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‘Everything I Know about Life I Learned from PowerPoint’ by Russell Davies

This book combines a history of the development of PowerPoint software, an ode to its functions, advice on presenting well, and—most up my street—an excoriation of poor corporate communication. The prose is written in a personal, conversational style, interspersed with PowerPoint slides—a couple of which I recently shared. It is a riot of a book.

Davies argues powerfully and convincingly that PowerPoint is often wrongly blamed for failures which lie elsewhere—usually in poor decisions about communication. Too often, screeds that should have been documents are pasted onto slides.

I didn’t understand why everyone was so contemptuous of a tool I found so joyous and liberating. I understood that bad presentations were bad. I’d sat through a lot of them. But I couldn’t quite see why everyone blamed the tool itself. It seemed like blaming pulpits for the boringness of sermons or printing for the tedium of books. I started to get a chip on my shoulder about all this PowerPointHate.

The section about presentations before PowerPoint—overhead projectors, transparencies, and those special felt-tipped pens—brought memories of giving presentations at medical school flooding back. Even in my fourth year, by which time PowerPoint was pretty common, we were routinely expected to have a backup on transparencies in case of ‘technical failure’—I remember deciding to buy transparencies that my printer could print onto, at what seemed like enormous expense. I hadn’t thought about that in years.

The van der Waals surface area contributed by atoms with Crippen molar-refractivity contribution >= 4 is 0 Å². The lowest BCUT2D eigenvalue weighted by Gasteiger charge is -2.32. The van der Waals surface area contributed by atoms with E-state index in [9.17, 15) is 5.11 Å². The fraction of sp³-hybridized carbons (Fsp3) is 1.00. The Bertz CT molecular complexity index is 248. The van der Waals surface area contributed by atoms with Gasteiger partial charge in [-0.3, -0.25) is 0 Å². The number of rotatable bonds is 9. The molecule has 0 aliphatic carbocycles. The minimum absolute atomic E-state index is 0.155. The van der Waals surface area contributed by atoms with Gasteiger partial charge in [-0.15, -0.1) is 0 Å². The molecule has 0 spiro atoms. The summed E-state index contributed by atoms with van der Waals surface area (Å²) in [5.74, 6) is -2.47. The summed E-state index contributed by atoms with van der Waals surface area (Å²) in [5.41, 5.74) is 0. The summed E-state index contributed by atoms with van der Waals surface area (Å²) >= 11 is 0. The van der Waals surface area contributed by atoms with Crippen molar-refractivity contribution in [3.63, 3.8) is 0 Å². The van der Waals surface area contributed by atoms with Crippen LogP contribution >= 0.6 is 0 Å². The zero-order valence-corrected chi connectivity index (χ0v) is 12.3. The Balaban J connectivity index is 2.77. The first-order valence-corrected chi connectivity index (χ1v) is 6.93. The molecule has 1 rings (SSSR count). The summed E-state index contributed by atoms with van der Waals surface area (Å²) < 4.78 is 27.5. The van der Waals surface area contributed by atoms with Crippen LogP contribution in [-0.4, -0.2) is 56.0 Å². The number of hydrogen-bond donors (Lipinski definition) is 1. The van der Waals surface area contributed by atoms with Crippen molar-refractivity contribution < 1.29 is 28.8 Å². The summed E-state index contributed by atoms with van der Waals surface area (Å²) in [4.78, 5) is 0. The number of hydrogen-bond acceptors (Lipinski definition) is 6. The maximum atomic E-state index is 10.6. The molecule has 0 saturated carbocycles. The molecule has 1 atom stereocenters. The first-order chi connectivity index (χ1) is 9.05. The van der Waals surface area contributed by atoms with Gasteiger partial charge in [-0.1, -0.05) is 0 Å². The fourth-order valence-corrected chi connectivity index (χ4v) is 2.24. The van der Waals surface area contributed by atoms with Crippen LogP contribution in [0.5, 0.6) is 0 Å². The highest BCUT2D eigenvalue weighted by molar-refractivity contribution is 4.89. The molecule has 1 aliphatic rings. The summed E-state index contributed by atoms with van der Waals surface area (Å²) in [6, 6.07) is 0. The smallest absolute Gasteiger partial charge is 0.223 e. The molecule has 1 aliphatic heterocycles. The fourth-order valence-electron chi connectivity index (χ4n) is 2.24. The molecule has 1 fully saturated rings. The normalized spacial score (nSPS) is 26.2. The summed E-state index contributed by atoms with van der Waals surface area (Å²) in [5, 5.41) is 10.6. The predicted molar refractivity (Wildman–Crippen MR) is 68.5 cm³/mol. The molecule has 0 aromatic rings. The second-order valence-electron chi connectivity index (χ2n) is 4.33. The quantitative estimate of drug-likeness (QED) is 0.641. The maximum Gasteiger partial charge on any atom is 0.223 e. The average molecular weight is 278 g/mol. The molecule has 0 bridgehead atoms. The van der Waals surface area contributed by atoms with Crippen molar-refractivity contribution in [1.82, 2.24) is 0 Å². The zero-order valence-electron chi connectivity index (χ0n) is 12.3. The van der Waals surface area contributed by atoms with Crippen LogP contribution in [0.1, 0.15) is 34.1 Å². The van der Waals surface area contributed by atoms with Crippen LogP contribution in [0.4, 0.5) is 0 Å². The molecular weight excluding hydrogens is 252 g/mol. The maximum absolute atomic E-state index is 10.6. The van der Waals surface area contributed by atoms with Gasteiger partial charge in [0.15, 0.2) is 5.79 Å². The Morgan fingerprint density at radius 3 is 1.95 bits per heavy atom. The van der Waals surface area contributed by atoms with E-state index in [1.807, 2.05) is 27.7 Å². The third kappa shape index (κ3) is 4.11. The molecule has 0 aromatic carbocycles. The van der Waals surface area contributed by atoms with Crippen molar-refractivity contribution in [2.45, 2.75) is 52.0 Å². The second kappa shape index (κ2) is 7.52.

The second on corporate communication was great, which isn’t surprising: Davies was heavily involved with the creation of gov.uk which has a brilliant style guide. It is a shame that it is not more often followed by government departments. The line that will stay with me for longest is the astute observation that the word ‘key’ can almost always be deleted from any corporate document without consequence.

I thoroughly enjoyed this book.

This post was filed under: What I've Been Reading, .

Yesterday’s events

I was out of bed early yesterday morning.

I walked down to the Metro station, where I waited longer than I used to for the train: so many of the 43-year-old trains have fallen apart that the timetable had to be altered some time ago to remove some services.

I alighted at Newcastle station, intending to travel to a hospital for a meeting. The train was badly delayed, and eventually terminated early, before my stop. I took a taxi the rest of the way, arriving about 45 minutes later than planned.

As the taxi pulled in to the hospital, it passed a picket line of striking healthcare assistants.

After my meeting, as I huddled with patients in the small station shelter waiting for the delayed return train, they talked amongst themselves about how they couldn’t afford train tickets. The trick, they said, is to buy a ticket for a single stop, and to get off at the nearest station to your destination that has no ticket barriers. The hospital always talks about people not turning up for appointments, they observed, but who can afford to travel to hospital in a cost-of-living crisis?

Back in Newcastle, I trudged in the pouring rain from the station to the office, asked three times by homeless people for money. The broken paving splashed muddy water up my legs over and again, and I witnessed one nasty fall on poorly repaired, uneven surface.